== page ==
Electrical Features of Eastlake Generating Station, Units 1, 2, and 3
|Author(s):||Clarence F. Paulus|
|Publisher:||IEEE - Institute of Electrical and Electronics Engineers, Inc.|
|Publication Date:||1 April 1957|
|Page(s):||645 - 651|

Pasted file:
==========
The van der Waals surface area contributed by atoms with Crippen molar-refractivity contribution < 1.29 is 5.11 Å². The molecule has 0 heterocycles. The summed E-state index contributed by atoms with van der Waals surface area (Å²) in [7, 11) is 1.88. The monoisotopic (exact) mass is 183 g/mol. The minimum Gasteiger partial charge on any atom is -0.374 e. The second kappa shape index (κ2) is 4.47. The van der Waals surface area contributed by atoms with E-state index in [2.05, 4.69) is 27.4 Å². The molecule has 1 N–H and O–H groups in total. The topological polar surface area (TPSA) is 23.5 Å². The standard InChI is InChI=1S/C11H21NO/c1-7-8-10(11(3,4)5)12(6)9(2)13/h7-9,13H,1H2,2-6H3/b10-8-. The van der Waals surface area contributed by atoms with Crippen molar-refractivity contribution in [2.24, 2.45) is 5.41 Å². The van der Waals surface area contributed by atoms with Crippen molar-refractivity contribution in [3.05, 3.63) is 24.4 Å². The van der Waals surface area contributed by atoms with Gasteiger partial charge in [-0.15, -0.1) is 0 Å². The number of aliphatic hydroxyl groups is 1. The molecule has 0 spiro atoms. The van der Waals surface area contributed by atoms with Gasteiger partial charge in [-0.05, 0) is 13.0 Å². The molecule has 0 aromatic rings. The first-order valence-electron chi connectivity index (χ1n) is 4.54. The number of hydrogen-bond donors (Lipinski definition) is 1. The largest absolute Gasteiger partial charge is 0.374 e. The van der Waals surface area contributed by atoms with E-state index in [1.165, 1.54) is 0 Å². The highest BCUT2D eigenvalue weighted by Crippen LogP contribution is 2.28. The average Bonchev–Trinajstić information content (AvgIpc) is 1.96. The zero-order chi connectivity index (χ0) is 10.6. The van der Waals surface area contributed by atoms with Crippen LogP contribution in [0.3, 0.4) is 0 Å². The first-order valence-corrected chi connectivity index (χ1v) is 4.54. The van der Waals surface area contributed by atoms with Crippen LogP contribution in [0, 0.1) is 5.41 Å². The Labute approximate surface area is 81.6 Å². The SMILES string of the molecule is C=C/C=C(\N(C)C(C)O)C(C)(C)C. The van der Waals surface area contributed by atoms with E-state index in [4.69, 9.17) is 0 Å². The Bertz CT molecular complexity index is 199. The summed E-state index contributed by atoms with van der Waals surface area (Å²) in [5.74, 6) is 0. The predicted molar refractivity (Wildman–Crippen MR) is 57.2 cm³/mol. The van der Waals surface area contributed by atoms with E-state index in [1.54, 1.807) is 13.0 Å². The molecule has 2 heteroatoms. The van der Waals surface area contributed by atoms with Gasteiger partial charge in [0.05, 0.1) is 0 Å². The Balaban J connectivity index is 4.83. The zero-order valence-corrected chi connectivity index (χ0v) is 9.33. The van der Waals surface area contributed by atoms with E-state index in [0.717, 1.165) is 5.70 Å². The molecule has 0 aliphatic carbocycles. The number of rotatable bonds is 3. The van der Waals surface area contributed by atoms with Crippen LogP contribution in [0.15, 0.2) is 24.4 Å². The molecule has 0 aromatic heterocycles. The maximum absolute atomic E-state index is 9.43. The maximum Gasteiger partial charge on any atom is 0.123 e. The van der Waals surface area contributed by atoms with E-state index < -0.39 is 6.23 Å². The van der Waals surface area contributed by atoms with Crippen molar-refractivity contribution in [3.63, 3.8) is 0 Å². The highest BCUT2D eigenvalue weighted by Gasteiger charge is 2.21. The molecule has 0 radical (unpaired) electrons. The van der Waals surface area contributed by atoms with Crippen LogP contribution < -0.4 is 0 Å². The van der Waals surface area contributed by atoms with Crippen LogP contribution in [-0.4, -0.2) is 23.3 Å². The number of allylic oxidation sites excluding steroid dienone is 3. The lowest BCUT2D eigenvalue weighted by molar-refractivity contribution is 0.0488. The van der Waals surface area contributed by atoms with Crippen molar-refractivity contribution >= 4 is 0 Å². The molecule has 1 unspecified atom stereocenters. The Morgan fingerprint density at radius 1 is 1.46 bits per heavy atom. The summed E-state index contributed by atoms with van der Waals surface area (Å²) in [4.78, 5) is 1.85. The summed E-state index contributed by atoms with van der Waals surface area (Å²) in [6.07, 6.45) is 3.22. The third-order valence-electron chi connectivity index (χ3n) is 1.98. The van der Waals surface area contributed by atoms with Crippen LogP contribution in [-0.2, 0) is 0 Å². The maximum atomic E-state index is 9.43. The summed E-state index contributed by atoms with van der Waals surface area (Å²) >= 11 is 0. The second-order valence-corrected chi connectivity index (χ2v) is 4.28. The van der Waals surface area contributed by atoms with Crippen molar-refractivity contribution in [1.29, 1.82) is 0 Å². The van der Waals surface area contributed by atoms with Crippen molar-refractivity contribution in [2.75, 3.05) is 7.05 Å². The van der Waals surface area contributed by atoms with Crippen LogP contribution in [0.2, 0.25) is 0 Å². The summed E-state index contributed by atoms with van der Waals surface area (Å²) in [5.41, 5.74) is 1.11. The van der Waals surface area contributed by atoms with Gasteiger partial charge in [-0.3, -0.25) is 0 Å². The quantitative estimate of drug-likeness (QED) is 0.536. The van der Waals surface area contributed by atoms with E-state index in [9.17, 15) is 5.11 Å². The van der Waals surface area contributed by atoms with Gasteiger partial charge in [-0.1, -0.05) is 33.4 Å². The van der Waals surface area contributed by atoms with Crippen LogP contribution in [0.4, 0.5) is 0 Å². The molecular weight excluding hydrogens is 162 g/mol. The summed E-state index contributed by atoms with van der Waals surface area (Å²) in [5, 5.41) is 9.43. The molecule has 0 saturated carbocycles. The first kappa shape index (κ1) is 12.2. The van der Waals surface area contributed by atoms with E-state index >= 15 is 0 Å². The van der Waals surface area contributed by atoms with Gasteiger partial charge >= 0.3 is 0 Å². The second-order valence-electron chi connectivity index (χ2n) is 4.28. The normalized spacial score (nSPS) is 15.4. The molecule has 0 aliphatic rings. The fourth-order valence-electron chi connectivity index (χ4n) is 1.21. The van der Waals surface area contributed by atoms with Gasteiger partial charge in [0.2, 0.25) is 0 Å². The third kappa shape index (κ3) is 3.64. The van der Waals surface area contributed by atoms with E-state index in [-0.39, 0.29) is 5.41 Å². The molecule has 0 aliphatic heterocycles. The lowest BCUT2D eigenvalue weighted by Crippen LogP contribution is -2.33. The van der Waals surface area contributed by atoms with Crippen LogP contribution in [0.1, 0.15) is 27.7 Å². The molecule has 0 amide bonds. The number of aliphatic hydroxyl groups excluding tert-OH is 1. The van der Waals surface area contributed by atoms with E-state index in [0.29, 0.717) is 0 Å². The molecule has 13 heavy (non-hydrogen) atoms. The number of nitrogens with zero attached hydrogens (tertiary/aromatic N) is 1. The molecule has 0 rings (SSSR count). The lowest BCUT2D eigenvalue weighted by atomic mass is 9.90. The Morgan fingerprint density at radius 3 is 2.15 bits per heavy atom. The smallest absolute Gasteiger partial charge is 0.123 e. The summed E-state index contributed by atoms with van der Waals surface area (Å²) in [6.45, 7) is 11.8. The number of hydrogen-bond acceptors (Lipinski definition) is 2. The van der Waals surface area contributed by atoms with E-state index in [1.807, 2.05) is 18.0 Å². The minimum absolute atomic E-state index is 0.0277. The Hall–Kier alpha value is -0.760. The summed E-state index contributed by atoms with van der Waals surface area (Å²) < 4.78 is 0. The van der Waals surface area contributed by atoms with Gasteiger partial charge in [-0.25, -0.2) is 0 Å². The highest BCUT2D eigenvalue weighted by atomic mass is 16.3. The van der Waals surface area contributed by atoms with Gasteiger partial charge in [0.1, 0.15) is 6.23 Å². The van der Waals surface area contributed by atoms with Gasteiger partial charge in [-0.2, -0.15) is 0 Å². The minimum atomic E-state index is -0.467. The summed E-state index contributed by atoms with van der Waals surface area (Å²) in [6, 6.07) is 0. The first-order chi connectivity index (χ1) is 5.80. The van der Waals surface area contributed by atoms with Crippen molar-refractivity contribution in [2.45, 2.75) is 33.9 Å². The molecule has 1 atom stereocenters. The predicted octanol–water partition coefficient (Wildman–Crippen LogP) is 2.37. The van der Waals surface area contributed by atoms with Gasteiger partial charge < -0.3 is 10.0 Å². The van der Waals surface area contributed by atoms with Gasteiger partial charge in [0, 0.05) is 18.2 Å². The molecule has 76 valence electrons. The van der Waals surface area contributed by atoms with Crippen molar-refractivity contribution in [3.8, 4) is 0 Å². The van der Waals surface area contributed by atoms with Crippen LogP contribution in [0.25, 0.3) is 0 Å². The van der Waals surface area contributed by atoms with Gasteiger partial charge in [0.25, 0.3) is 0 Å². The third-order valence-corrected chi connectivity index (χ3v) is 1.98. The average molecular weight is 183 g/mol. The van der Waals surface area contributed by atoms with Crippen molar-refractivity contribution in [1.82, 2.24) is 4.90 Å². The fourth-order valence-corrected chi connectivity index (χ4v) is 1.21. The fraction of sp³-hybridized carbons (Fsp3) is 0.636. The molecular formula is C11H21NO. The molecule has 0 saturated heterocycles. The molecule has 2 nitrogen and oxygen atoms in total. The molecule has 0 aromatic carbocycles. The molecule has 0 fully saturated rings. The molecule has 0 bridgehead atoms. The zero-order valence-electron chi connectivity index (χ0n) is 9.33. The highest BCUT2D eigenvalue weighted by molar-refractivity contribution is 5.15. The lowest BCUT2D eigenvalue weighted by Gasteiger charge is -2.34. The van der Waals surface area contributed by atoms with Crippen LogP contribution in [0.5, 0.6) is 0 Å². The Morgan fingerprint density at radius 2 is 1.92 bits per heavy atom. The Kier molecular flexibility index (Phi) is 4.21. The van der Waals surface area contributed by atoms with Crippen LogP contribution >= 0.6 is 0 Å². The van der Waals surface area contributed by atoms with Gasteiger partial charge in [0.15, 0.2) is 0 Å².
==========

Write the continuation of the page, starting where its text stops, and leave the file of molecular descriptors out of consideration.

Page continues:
At Eastlake every step has been questioned: Is this the most reliable method? Is it the lowest in first cost? Does this give the lowest operating cost? Is this the lowest over-all cost? Will this scheme lend itself to expansion? Are we investing money for future work only to restrict ourselves in such a way that when future additions become necessary we will feel this restriction? In addition to this questioning, a check with others was also conducted, and it is felt that the decisions made have a broad base. The co-operation obtained from the many people, both in the company and outside, is directly proportional to the data and background given these people and the co-operation offered them. No suggestion should be evaluated on the basis of its origin. It is hoped that everybody associated with this project feels he has a worth-while contribution to it. The electrical facilities at Eastlake from generator terminals to existing transmission lines 2½ miles away cost less than $10 per kilowatt net capability. No other extension of the transmission system is required for this increase of 30% in system generating capacity. It is confidently felt that good progress has been made in economy of design and that every advantage of the new plant's location has been capitalized. This paper was written before the first unit was placed in service and has been brought up to date for publication.